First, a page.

In the summer months many of us enjoy sunny days and happily expose our bodies to sunrays. While having enough sun is vital for the production of vitamin D and our immune systems, too much sun can cause sunburn. And turn what could be a wonderful vacation, into one of those really bad horror films.
According to the National Cancer Institute, about a third of adults in the US experience a sunburn each year. More than 33,000 of them require emergency room visits.
People with pale skin or those who spend an extended time in the sun, are at a heightened risk of burning. There are no magical cures for sunburns, but there are a number of ways you can help your body’s natural healing process.
What are sunburns?
Sunburn is red, hot and sore skin caused by too much sun. It may flake and peel after a few days. They are caused by overexposure to ultraviolet (UV) rays. The longer you’re exposed to these rays, the more likely your skin will burn.
Mild sunburns usually get better within 5 days. Severe ones can take a couple of weeks.
Specialists say that no matter how much we crave the golden-brown skin, there is no safe or healthy way to get a tan. On top of that, sunburn increases your risk of skin cancer. In some extreme cases it can lead to life-threatening burns, heat exhaustion and heat stroke.
It is important to remember that sunburn does not just happen on holiday. You can burn even in the cloudy weather, and if you have any of those symptoms, you must immediately seek help:
- your skin is blistered or swollen
- your temperature is very high, or you feel hot and shivery
- you feel very tired, dizzy and sick
- you have a headache and muscle cramps
Who is more susceptible to sunburn?
People with darker skin don’t burn as quickly as people with paler skin because they produce more of the pigment melanin that protects skin from UV damage, however, they, too, must protect their skin.
If you have pale, white or light brown skin you should take extra care in the sun. Other risk factors include freckles, red or fair hair, people who have numerous moles, underlying skin condition or have a family history of skin cancer.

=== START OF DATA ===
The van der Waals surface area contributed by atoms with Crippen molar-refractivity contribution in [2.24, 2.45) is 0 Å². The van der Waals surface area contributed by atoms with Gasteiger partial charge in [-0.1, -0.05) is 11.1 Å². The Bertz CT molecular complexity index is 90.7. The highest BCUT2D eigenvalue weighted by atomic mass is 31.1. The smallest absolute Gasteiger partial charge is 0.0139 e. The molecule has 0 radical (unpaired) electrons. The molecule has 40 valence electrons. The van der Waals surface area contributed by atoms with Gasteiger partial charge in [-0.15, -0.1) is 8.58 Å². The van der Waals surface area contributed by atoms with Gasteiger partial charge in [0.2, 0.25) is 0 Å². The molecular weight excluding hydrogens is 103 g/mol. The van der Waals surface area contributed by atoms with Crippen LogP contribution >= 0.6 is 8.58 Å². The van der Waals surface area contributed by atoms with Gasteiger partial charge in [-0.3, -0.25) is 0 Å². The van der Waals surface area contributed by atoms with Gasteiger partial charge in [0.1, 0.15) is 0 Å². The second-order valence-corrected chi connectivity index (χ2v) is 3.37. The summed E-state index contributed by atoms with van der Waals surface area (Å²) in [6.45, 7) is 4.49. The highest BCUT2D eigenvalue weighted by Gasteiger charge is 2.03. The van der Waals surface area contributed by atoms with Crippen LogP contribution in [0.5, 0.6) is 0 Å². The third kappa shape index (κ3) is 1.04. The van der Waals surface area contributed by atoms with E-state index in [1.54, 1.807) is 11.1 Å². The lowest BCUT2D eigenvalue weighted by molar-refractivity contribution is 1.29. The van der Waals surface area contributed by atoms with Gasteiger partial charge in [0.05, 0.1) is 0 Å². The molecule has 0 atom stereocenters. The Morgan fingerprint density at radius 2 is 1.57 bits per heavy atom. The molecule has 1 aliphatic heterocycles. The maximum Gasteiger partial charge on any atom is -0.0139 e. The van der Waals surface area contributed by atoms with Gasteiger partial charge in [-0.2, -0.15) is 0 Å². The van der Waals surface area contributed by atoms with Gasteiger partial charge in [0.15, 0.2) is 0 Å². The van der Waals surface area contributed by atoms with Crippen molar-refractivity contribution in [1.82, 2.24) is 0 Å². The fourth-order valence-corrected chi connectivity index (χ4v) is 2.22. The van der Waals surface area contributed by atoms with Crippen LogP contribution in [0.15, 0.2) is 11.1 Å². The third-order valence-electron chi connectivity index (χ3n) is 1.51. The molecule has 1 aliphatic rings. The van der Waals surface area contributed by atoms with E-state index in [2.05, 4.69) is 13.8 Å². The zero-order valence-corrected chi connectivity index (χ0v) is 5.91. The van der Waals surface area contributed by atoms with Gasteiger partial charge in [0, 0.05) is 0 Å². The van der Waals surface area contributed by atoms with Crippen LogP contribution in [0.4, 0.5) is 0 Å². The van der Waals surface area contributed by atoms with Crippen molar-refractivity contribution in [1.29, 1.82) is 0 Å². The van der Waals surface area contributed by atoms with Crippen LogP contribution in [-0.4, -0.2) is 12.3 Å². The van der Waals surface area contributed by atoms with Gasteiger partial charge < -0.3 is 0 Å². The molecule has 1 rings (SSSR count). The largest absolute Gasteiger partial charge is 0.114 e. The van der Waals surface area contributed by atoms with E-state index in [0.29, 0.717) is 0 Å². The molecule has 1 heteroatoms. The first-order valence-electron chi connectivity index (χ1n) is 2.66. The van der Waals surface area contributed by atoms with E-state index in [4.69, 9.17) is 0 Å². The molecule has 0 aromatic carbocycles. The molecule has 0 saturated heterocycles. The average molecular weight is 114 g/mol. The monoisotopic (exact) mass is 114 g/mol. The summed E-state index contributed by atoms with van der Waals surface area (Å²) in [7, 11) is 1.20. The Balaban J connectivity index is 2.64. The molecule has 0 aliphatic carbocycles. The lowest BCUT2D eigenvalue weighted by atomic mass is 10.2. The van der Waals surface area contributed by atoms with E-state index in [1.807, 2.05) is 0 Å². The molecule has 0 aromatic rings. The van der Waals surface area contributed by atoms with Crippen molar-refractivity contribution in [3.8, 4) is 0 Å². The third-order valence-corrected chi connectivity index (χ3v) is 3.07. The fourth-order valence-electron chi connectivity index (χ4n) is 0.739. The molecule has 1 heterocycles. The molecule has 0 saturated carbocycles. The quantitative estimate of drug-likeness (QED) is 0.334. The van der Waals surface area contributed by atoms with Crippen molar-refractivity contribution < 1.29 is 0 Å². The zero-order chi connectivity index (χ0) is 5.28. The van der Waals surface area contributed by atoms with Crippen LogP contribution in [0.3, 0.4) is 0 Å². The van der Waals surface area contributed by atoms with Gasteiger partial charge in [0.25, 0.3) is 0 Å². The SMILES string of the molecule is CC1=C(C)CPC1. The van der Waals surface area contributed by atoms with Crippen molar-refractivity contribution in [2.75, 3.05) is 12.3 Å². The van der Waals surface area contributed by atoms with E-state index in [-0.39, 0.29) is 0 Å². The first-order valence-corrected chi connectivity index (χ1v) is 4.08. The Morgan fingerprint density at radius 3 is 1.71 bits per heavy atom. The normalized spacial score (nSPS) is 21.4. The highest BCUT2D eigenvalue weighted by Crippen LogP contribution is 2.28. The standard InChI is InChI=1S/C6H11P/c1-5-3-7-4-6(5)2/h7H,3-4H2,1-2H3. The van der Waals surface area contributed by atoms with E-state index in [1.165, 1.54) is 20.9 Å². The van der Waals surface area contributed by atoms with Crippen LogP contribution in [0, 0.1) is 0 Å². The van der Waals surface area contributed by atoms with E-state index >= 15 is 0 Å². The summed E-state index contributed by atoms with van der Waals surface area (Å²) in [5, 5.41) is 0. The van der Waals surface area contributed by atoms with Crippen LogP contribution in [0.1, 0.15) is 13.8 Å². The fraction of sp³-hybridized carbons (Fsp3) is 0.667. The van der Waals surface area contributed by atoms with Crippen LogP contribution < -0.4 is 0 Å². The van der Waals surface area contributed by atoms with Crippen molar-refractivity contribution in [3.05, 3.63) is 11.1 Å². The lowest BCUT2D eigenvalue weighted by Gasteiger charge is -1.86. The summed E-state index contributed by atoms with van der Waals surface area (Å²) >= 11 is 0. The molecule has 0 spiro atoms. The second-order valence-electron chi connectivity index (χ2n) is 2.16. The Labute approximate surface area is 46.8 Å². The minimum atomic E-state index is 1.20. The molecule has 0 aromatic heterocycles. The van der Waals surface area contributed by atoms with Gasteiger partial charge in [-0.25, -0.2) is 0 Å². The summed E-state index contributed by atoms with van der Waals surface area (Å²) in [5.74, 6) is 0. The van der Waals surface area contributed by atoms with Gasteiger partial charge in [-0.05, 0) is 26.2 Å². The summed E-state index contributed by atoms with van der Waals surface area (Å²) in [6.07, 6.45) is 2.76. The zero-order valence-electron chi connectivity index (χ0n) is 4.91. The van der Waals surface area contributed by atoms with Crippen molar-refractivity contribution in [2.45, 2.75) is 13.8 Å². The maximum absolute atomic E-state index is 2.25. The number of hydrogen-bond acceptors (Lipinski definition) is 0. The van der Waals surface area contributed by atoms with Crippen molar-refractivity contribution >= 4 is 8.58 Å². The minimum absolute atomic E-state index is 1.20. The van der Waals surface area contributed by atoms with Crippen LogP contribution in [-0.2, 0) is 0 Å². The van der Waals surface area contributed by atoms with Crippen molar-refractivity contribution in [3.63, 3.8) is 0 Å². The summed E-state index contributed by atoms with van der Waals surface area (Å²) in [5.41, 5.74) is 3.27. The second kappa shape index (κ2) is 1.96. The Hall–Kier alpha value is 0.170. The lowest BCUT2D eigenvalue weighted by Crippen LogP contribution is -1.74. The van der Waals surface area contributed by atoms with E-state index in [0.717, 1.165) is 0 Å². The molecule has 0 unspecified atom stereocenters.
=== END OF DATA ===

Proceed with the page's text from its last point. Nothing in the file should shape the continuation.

People who tend to burn rather than tan and are only exposed to intense sun occasionally should also take precautions.
How to protect your skin?
The general advice is avoid getting caught out by sunburn. Use shade, clothing and sunscreen with an SPF of at least 30 to protect yourself. Spend time in the shade when the sun is strongest.
Keep an eye out for changes to your skin such as a new mole, growth or lump, any moles, freckles or patches of skin that change in size, shape or colour. If you notice something suspicious, check in with your doctor as soon as possible.
Avoid sunbeds. Dermatologists advise against the use of sunbeds or sun lamps as they can be more dangerous than natural sunlight because they use a concentrated source of UV radiation. UV tanning equipment can contribute to the development of skin cancer and premature ageing as well as sunburn.
Use sunscreen with a sun protection factor (SPF) of at least 30 and with at least 4-star UVA protection. It might sound obvious but make sure the sunscreen is not past its expiry date. Most sunscreens have a shelf life of 2 to 3 years.
If you plan to be out in the sun long enough to risk burning, sunscreen needs to be applied twice 30 minutes before going out and just before going out. Make sure to reapply it every two hours.
If sunscreen is applied too thinly, the amount of protection it gives is reduced. Most people do not apply enough sunscreen so the specialists recommend to use the following scheme:
- 2 teaspoons of sunscreen if you’re just covering your head, arms and neck
- 2 tablespoons if you’re covering your entire body while wearing a swimming costume
As recommended by leading dermatologists and health experts, LIBREDERM laboratories have developed BRONZEADA, a collection of sunscreens with a broad spectrum of UVA, UVB and IR protection to meet the needs of children and adults. The high cosmetic properties of the products and convenient packaging formats make sun protection easy and comfortable. All products are dermatologically-approved.
What to do in case of sunburn?
If your skin has gotten red and sore, sponge it with cool water, then apply soothing aftersun cream or spray, like aloe vera. Painkillers, such as paracetamol or ibuprofen, will ease the pain. Stay out of the sun until all signs of redness have gone.
Here’s an easy summary of sunburn does and don’ts from the NHS.
- get out of the sun as soon as possible
- cool your skin with a cool shower, bath or damp towel (take care not to let a baby or young child get too cold)
- apply aftersun cream or spray, like aloe vera
- drink plenty of water to cool down and prevent dehydration
- take painkillers, such as paracetamol or ibuprofen for any pain
- cover sunburnt skin from direct sunlight until skin has fully healed
- do not use petroleum jelly or oil on sunburnt skin
- do not put ice or ice packs on sunburnt skin
- do not pop any blisters
- do not scratch or try to remove peeling skin
- do not wear tight-fitting clothes over sunburnt skin
LIBREDERM BRONZEADA After Sun with Omega 3 and 6 and Aloe Vera is a perfect remedy for sunburn skin.
Since 2016, LIBREDERM is the No.1 cosmetic brand on the Russian pharmaceutical market. The philosophy of our brand is based on freedom from the unnecessary ingredients in our formulas to enhance your skin’s natural beauty and health.
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